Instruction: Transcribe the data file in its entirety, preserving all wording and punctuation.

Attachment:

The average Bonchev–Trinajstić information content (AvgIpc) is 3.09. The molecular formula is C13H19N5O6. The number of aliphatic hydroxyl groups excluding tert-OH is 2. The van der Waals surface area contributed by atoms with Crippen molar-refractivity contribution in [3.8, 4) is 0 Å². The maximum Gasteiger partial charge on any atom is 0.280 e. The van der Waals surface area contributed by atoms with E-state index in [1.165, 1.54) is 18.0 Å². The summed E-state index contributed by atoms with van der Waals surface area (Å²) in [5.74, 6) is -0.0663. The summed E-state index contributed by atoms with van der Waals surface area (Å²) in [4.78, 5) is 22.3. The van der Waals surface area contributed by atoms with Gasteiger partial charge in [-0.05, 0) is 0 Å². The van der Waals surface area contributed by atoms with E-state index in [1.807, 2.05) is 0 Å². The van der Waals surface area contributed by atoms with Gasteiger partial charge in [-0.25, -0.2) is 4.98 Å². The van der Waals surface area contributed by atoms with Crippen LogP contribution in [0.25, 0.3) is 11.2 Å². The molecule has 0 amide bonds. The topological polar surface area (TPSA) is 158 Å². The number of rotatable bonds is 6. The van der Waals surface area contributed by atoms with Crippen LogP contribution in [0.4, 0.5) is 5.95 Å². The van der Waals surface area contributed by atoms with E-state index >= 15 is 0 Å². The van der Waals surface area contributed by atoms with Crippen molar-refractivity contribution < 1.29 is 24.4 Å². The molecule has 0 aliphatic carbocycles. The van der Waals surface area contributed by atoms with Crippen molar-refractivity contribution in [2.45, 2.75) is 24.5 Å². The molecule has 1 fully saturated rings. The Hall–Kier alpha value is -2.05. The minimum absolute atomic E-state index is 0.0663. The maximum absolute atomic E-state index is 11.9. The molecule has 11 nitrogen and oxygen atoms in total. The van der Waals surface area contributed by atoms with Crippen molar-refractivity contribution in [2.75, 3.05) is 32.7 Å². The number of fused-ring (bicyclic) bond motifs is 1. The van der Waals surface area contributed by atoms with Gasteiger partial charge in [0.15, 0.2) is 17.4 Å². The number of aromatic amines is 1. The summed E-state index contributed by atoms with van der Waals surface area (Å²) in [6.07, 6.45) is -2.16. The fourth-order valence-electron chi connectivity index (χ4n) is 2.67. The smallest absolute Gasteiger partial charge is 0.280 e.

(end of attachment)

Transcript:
The average Bonchev–Trinajstić information content (AvgIpc) is 3.09. The molecular formula is C13H19N5O6. The number of aliphatic hydroxyl groups excluding tert-OH is 2. The van der Waals surface area contributed by atoms with Crippen molar-refractivity contribution in [3.8, 4) is 0 Å². The maximum Gasteiger partial charge on any atom is 0.280 e. The van der Waals surface area contributed by atoms with E-state index in [1.165, 1.54) is 18.0 Å². The summed E-state index contributed by atoms with van der Waals surface area (Å²) in [5.74, 6) is -0.0663. The summed E-state index contributed by atoms with van der Waals surface area (Å²) in [4.78, 5) is 22.3. The van der Waals surface area contributed by atoms with Gasteiger partial charge in [-0.05, 0) is 0 Å². The van der Waals surface area contributed by atoms with E-state index in [1.807, 2.05) is 0 Å². The van der Waals surface area contributed by atoms with Gasteiger partial charge in [-0.25, -0.2) is 4.98 Å². The van der Waals surface area contributed by atoms with Crippen LogP contribution in [0.25, 0.3) is 11.2 Å². The molecule has 0 amide bonds. The topological polar surface area (TPSA) is 158 Å². The number of rotatable bonds is 6. The van der Waals surface area contributed by atoms with Crippen LogP contribution in [0.4, 0.5) is 5.95 Å². The van der Waals surface area contributed by atoms with E-state index >= 15 is 0 Å². The van der Waals surface area contributed by atoms with Crippen molar-refractivity contribution < 1.29 is 24.4 Å². The molecule has 0 aliphatic carbocycles. The van der Waals surface area contributed by atoms with Crippen molar-refractivity contribution in [2.45, 2.75) is 24.5 Å². The molecule has 1 fully saturated rings. The Hall–Kier alpha value is -2.05. The minimum absolute atomic E-state index is 0.0663. The maximum absolute atomic E-state index is 11.9. The molecule has 11 nitrogen and oxygen atoms in total. The van der Waals surface area contributed by atoms with Crippen molar-refractivity contribution in [2.75, 3.05) is 32.7 Å². The number of fused-ring (bicyclic) bond motifs is 1. The van der Waals surface area contributed by atoms with Gasteiger partial charge in [0.15, 0.2) is 17.4 Å². The number of aromatic amines is 1. The summed E-state index contributed by atoms with van der Waals surface area (Å²) in [6.07, 6.45) is -2.16. The fourth-order valence-electron chi connectivity index (χ4n) is 2.67. The smallest absolute Gasteiger partial charge is 0.280 e.